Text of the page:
Bigger Demands From Relationships
Even if the crisis manifests differently in males and females at times, both always affect relationships. People going through ti might feel like they’re missing out on sex and might start demanding more in the sack. Whether it’s kinky stuff or more frequent intercourse, it almost always ends badly. Often, their partners aren’t into it or just can’t live up to their desires.
The frustration caused by the lack of sexual gratification could result in impulsive decisions and, in a lot of cases, affairs and infidelity. That can further lead to divorces and broken households. Interestingly enough, both sexes usually go for younger lovers. Such a huge age gap in affairs represents these people’s desire to return to their younger years and once again feel attractive like back in the day.
On the other hand, those who don’t delve into infidelity project their new sexual fantasies onto often unwilling partners. Some argue that people suffering from midlife crisis might endanger others if they let their impulses overcome them. Even if they’re unaware and don’t want to hurt others, their psychological problems could take the best of them.
Another classic sign of significant life problems is when adults become nostalgic. But not in the way of seeing an old photo and remembering childhood, but in the form of always bringing up adolescent times or even trying to recreate them. Their crisis of adult life may sometimes even lead them to some pathetic actions, like shaming family and friends.
People who’ve gone through midlife crisis talk about how they were obsessed with the randomness of their younger lives. They were predominantly troubled by all of their missed opportunities. That inevitably led to their trying to swim in those waters once again, often failing miserably.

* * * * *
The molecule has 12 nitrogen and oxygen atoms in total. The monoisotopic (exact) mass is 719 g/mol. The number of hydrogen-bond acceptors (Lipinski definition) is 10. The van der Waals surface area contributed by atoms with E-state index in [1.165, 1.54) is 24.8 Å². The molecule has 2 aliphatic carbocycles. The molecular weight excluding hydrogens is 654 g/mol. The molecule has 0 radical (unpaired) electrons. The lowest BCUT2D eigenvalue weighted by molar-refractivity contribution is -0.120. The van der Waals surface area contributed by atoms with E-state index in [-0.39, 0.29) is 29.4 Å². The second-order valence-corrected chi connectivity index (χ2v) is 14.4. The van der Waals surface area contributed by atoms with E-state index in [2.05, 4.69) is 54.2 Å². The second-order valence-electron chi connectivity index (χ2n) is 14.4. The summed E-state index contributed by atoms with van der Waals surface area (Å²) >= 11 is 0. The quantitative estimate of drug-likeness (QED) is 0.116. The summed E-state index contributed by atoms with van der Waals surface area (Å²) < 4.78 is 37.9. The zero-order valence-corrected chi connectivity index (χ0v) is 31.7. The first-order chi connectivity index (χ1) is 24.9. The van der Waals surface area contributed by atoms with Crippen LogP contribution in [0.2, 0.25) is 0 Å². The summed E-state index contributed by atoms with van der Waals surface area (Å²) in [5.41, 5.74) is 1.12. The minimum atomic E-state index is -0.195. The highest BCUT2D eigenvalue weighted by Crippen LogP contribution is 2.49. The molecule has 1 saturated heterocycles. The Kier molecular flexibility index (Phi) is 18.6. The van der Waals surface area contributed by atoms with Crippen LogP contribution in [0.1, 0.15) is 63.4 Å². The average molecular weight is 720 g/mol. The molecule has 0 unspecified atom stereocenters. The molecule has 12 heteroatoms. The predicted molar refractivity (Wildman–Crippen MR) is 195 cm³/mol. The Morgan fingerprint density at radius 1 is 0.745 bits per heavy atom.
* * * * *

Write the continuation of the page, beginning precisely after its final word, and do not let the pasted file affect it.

That usually happens once or soon after they hit their 40th birthday. They begin thinking about their mortality more. And that fear of wasted years usually takes them on their desperate quest for exciting. But all that remains at the end of the day is guilt and shame.
Drinking Problems or Substance Abuse
The crisis of adult life fools people into believing substance abuse can help their situation. Although some try to replicate their high school or college days, others know they can’t. That’s why they turn to alcoholism full of self-loathing. Drugs usually accompany their whiskeys and beers, making the situation even worse.
Although alcohol is present everywhere, it plays a crucial part in the crises of adult life. Trying to numb the pain of depression and anger, men and women often turn toward the bottle. However, that is a path that only leads to them going deeper down the rabbit hole. These actions can often escalate into domestic violence or self-abuse. In other cases, it’s only embarrassing behavior that shames family and friends.
All of that only further hurts both them and their close ones. It can often blur the reality just enough so that those in crisis lose track of what they’re running from. Overall, since not everyone can buy a sports car or get a hot young lover, many people decide to take the easy route toward numbing their pain — a quick fix. Cases of midlife crisis don’t always involve alcohol and drugs, but when they do, they become a living hell!